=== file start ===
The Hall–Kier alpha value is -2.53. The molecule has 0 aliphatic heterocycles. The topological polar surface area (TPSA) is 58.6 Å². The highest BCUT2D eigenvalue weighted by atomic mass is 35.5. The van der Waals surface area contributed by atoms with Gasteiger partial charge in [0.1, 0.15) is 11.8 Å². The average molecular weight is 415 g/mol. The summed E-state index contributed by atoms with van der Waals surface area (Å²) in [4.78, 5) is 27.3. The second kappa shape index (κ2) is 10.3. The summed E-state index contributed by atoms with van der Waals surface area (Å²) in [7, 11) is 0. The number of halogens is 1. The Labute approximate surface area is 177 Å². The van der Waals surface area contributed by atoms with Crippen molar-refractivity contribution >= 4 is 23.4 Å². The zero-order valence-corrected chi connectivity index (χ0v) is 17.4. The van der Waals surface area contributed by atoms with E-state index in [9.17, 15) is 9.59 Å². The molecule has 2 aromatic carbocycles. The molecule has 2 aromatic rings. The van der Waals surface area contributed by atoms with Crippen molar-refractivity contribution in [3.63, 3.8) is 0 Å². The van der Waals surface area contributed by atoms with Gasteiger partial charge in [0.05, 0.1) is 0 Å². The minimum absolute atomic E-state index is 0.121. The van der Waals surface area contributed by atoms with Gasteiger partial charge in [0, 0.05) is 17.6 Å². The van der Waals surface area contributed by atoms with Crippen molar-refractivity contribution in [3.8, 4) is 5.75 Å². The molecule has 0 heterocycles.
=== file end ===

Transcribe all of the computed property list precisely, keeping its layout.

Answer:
The Hall–Kier alpha value is -2.53. The molecule has 0 aliphatic heterocycles. The topological polar surface area (TPSA) is 58.6 Å². The highest BCUT2D eigenvalue weighted by atomic mass is 35.5. The van der Waals surface area contributed by atoms with Gasteiger partial charge in [0.1, 0.15) is 11.8 Å². The average molecular weight is 415 g/mol. The summed E-state index contributed by atoms with van der Waals surface area (Å²) in [4.78, 5) is 27.3. The second kappa shape index (κ2) is 10.3. The summed E-state index contributed by atoms with van der Waals surface area (Å²) in [7, 11) is 0. The number of halogens is 1. The Labute approximate surface area is 177 Å². The van der Waals surface area contributed by atoms with Crippen molar-refractivity contribution >= 4 is 23.4 Å². The zero-order valence-corrected chi connectivity index (χ0v) is 17.4. The van der Waals surface area contributed by atoms with E-state index in [9.17, 15) is 9.59 Å². The molecule has 2 aromatic carbocycles. The molecule has 2 aromatic rings. The van der Waals surface area contributed by atoms with Crippen molar-refractivity contribution in [3.63, 3.8) is 0 Å². The van der Waals surface area contributed by atoms with Gasteiger partial charge in [0.05, 0.1) is 0 Å². The minimum absolute atomic E-state index is 0.121. The van der Waals surface area contributed by atoms with Gasteiger partial charge in [0, 0.05) is 17.6 Å². The van der Waals surface area contributed by atoms with Crippen molar-refractivity contribution in [3.8, 4) is 5.75 Å². The molecule has 0 heterocycles.